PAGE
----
Various articles regarding running an RPG in the Nehwon setting:
Sadly the fact that brutes and criminals gang-up on the actually mostly lawful 'sorcerers' reveals a certain hypocrisy, or deception, on the claim of high fantasy. At least in my opinion. When I was young Fafhrd and the Gray Mouser seemed heroic, read again in mature years they are foolhardy, irresponsible, and immature at best.
@Pauper Majere - Do you mind elaborating as to what you mean by revealing hypocrisy on the claim of high fantasy. I am a little confused as to the point you are making. Thanks!
I mean that the exclusive glorification of criminal scum is harshly what literature and fantasy roleplay were about. Given that high fantasy IS often neighbor of, or outright mistaken for, heroic fantasy one could say it is the one flaw in a well-written prose and the detailed depiction of characters, which Fritz Leiber and the old AD&D Lankhmar both worked hard to achieve? Additionally the protagonists face an unspoken must of being pretty human, even though the world around can be full of elves, dwarves, orcs, wizardry, witchcraft, and sorcery… It is not genre-breaking, but I would prefer the honesty of approaches like 'Sanctuary - Thieves World' in both, stories and roleplay. Don't mind, just delete my comment, brings the same result anyway.
@Pauper Majere - I wouldn't dream of deleting your comment, I was just having difficulty understanding what you were trying to say. Right off the bat, your first comment seemed a bit non sequitur as the topic of this page was about an approach to RPG magic systems based off of the ritual magic in the stories. I think you are commenting more generally about the stories as a whole–which is fine and I'll defer to that as the topic at hand.I don't know why you feel the F&GM stories are hypocritical in regards to high fantasy. The stories do not make any pretense to be high fantasy. Some would say that they were an antidote to too much high fantasy that was being written, but that argument would partially be getting ahead of itself as all the high and epic fantasy really started getting out of hand after Tolkien came on the scene. Having been started in the 1930s it really is a continuation on the sort of adventure stories written by Clark Ashton Smith with a little b it of Lovecraft flavoring thrown in initially. Are you saying that the emphasis on the criminal rogue does not make for a good model to base RPG characters on because the RPG genre at large has a tradition of heroic characters? Or are you saying it does not make good literature because it detours from the heroic adventure literature up to then, starting off of course way back with the Sumerians then the Greeks? Or perhaps I've missed the point completely. As far as elves, dwarves and such are concerned, they don't belong. Perhaps in the D&D tradition and of course Tolkien and all his imitators, but certainly not the line of this tradition. It is one area of many where D&D and Lankhmar butt heads and just don't fit together well. Now about the honesty of Thieves World? Why is it more honest?Thanks for being willing to discuss. -Srith of the Scrolls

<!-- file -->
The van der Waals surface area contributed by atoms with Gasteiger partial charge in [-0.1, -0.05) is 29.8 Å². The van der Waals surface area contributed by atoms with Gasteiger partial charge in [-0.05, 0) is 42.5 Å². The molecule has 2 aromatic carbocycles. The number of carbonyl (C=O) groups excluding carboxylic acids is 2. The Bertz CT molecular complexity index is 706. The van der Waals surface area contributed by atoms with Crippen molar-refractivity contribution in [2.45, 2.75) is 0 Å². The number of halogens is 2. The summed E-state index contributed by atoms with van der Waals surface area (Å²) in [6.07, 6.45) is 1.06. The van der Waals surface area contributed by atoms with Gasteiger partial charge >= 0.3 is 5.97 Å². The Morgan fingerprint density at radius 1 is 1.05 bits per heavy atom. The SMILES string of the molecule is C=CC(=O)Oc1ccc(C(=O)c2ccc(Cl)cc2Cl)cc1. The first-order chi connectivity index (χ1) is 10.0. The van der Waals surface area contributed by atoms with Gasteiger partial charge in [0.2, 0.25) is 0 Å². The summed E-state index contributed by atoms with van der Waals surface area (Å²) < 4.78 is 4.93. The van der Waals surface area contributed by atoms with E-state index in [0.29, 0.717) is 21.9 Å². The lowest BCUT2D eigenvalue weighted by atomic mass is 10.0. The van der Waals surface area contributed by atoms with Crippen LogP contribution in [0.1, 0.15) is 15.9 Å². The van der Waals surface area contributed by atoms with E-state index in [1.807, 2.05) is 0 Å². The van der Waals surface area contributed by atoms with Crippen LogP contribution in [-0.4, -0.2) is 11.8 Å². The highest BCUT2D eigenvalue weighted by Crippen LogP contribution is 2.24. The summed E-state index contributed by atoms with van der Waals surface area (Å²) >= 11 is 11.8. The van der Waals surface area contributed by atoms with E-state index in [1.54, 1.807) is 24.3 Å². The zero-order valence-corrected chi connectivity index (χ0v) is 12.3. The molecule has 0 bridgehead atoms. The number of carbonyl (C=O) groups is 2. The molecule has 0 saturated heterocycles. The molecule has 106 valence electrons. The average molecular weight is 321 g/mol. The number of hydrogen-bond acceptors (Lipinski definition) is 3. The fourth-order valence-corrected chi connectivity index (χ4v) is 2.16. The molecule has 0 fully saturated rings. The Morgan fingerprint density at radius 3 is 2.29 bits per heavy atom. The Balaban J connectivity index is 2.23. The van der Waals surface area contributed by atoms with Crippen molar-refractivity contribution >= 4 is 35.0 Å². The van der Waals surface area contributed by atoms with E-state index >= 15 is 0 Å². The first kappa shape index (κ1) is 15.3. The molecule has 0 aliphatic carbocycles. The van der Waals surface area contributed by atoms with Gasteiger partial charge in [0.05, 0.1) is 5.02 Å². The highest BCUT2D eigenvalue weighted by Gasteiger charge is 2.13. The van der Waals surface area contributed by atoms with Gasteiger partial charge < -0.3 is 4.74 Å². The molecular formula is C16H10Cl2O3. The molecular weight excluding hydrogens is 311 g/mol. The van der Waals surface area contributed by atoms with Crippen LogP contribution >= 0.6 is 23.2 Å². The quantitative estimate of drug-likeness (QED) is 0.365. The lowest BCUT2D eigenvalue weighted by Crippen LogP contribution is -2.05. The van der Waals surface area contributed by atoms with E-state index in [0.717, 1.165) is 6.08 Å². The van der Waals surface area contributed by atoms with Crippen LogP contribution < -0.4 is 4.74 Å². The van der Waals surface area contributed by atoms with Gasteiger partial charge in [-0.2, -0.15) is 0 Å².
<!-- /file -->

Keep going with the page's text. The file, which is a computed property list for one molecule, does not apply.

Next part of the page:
Thanks for the transfer to proper topic. Thieves World makes it clear that protagonists are NOT heroes. Lankhmar still uses the glamour of 'heroic roleplay', and character stylization. It may have been a personal disillusioning, but Fafhrd and the Gray Mouser were much less beeped-up in my youthful perception than during a re-read a decade later.To our group it was one of the breaking points, which later resulted in Warhammer and D&D being completely left behind, and a drifting into darker stuff like Kult or the back then brand new Vampire - the Masquerade heralded Lankhmar, much like Greyhawk, was written before the commercial hype we nowadays consider 'normal' made everything streamlined. The reason I noted 'just delete my comment' is that I already realized it was just my personal disappointment that another attempt to reattach to those fond memories of the good old roleplaying times had failed… And you are right, high fantasy is neither heroic fantasy, nor does it make the abundant use of fantasy races which is standard in D&D. Having returned from being made urban homeless, I have to rebuild my real life. The one thing I don't need is a background world which forces me into extra-work, especially unpaid extra-work. Therefore I will remember Fritz Leiber later, and for now focus on Planescape, and the publishing of my own second for sale ebook…Beyond that: Your essay on the magic is true. Harshly the world for 'eschew material components' kind of approaches. Ritual magic has streamlined rules in D&D 5th edition, may be useful. And I remember my research on the D20 Conan RPG 2nd edition being about similar sorcery. Doesn't mean you need any of it, but a group of Lankhmar 'adventurers' finding out about the cult's secret ritual site, and then disturbing the ritual or subduing the sorcerer is THE classic approach in such a magic setting and your reflection on it was good! Goodbye.